They got away with a 0-0 draw at Home Park and then welcomed Plymouth to the Baseball Ground knowing that a semi-final against First Division Watford was lying in wait for the winners. Not that the Rams would have definitely been able to take up their place in the last four even if they had got past Plymouth. Wednesday, 14 March 1984 was D-Day in terms of Derby’s hopes of staying in business, with the authorities debating a rescue package on offer from businessman Robert Maxwell. Director Stuart Webb had been at the High Court in London rather than at the Baseball Ground that day, hopeful that a deal would be agreed, but when Maxwell’s offer was thrown out Webb headed home fearing the worst. His pessimism was further added to when he found out what had happened in the replay – the Rams had bowed out 1-0 after an in-swinging corner had deceived goalkeeper Steve Cherry and found the back of the net. It was the most disappointing of ways to let slip a great opportunity for the players, while for the club as a whole there was now a very real scenario of Derby County going out of business. Highlights of the original match can be seen here, the goal from the replay can be found here, and there’s a much longer package from the replay here.
The team continued to struggle in the Second Division, although they had at least ended their winless run by beating Cambridge 1-0 at the Baseball Ground a week before the Plymouth tie. But a 5-1 defeat at Barnsley to end March proved to be Taylor’s last game in charge and he departed with the side third from bottom in the table. Roy McFarland was promoted from being Taylor’s assistant and was handed the task of saving the team on the pitch in the final nine games. Off the pitch, the club was eventually saved from going under with Maxwell heavily involved. But despite McFarland overseeing four wins and a draw from those nine matches, he couldn’t get the team out of trouble and Derby went down after finishing third from bottom, five points adrift of safety. The Third Division beckoned just nine years after the Rams had been crowned champions of England. But at least there would still be a Derby County in 1984/85. Relegation to the third tier and almost going out of business had been a horrendous way for the club to mark its centenary year.
The mess left over from the tumultuous 1983/84 campaign meant that new manager Arthur Cox had quite the job on his hands. Derby’s board had enticed Cox down from Newcastle United, who he had just led to promotion to the First Division, and set him the challenge of steadying the Baseball Ground ship. He eventually did that and then some, although his first FA Cup campaign in charge was over in the blink of an eyelid. Derby entered the competition at the first-round stage for the first time since the 1956/57 season – and they exited there for the first time since 1924/25. Back in those days, the ‘proper’ rounds didn’t start until January so the Rams at least hadn’t suffered the ignominy of elimination before the turn of the year, as they did in 1984/85. A Steve Buckley penalty had them on the scoreboard away to Hartlepool United, who had been beaten 6-1 on aggregate by Cox’s men in the League Cup earlier in the season. This time, however, Pools – then of the Fourth Division – took the spoils with a 2-1 success at Victoria Park. Derby did at least stop the rot in terms of their league slide but in finishing seventh they never mounted a serious tilt at going straight back up to the Second Division.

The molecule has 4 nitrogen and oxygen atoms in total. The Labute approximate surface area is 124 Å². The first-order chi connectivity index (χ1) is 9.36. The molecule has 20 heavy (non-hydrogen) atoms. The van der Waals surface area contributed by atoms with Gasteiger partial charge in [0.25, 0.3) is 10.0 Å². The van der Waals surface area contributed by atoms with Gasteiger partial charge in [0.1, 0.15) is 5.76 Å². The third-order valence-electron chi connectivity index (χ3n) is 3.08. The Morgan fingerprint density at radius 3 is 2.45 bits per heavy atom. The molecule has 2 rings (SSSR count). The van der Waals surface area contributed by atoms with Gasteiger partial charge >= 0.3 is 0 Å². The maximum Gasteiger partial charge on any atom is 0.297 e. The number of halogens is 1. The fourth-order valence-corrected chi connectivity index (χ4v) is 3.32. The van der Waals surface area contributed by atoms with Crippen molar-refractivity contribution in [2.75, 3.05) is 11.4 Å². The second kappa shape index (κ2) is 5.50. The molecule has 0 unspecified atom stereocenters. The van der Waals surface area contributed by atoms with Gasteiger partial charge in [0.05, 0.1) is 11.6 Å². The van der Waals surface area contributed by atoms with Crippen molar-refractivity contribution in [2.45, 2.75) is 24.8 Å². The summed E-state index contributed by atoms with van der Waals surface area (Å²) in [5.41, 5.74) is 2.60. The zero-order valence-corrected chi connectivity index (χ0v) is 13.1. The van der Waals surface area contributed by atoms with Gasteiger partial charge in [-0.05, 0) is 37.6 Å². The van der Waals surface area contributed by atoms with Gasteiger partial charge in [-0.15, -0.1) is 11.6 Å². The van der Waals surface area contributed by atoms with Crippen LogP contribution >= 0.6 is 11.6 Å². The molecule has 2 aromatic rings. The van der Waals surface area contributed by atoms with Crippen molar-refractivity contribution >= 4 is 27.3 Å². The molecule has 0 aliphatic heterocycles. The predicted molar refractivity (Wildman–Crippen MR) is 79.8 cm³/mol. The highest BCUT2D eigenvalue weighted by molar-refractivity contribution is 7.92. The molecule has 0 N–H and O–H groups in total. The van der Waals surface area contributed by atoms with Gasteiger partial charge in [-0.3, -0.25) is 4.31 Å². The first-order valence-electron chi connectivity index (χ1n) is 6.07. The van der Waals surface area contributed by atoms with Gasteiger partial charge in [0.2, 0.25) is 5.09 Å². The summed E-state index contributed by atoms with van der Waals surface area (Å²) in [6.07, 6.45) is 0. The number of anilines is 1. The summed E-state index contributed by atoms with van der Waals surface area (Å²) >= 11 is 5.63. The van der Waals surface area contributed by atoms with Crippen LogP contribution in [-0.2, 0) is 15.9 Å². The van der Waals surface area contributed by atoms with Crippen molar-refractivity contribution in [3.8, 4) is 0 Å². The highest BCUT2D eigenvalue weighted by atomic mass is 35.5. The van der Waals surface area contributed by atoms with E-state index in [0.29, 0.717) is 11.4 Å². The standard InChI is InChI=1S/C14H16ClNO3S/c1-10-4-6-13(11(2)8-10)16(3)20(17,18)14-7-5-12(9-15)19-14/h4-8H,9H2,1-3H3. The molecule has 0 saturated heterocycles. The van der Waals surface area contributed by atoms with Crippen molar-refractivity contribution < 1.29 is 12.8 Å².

However, in 1985/86 they did turn things around, both in terms of the FA Cup success and their form in the league. The FA Cup got off to a routine start with a 5-1 win at home to Fourth Division Crewe Alexandra in the first round. Bobby Davison and Trevor Christie both scored twice, with Jeff Chandler also on target.
In round two they came up once more against Telford United, who had pushed them all the way two seasons previously and were on another good run in the competition. This time, however, the Rams were in no mood to give the non-leaguers any hope and saw them off with a 6-1 victory thanks to Chandler’s hat-trick, a brace from Gary Micklewhite, and one from John Gregory.
That took Cox’s men into the third round and a meeting with fellow Third Division side Gillingham at their Priestfields home. A 1-1 draw earned with Andy Garner on target produced a replay, which was won 3-1 at the Baseball Ground thanks to Garner, Micklewhite and Christie.
This all came in the midst of an excellent run of league results and Derby carried on their momentum in the fourth round away to Sheffield United, of the Second Division, with Rob Hindmarch’s goal giving them a 1-0 win.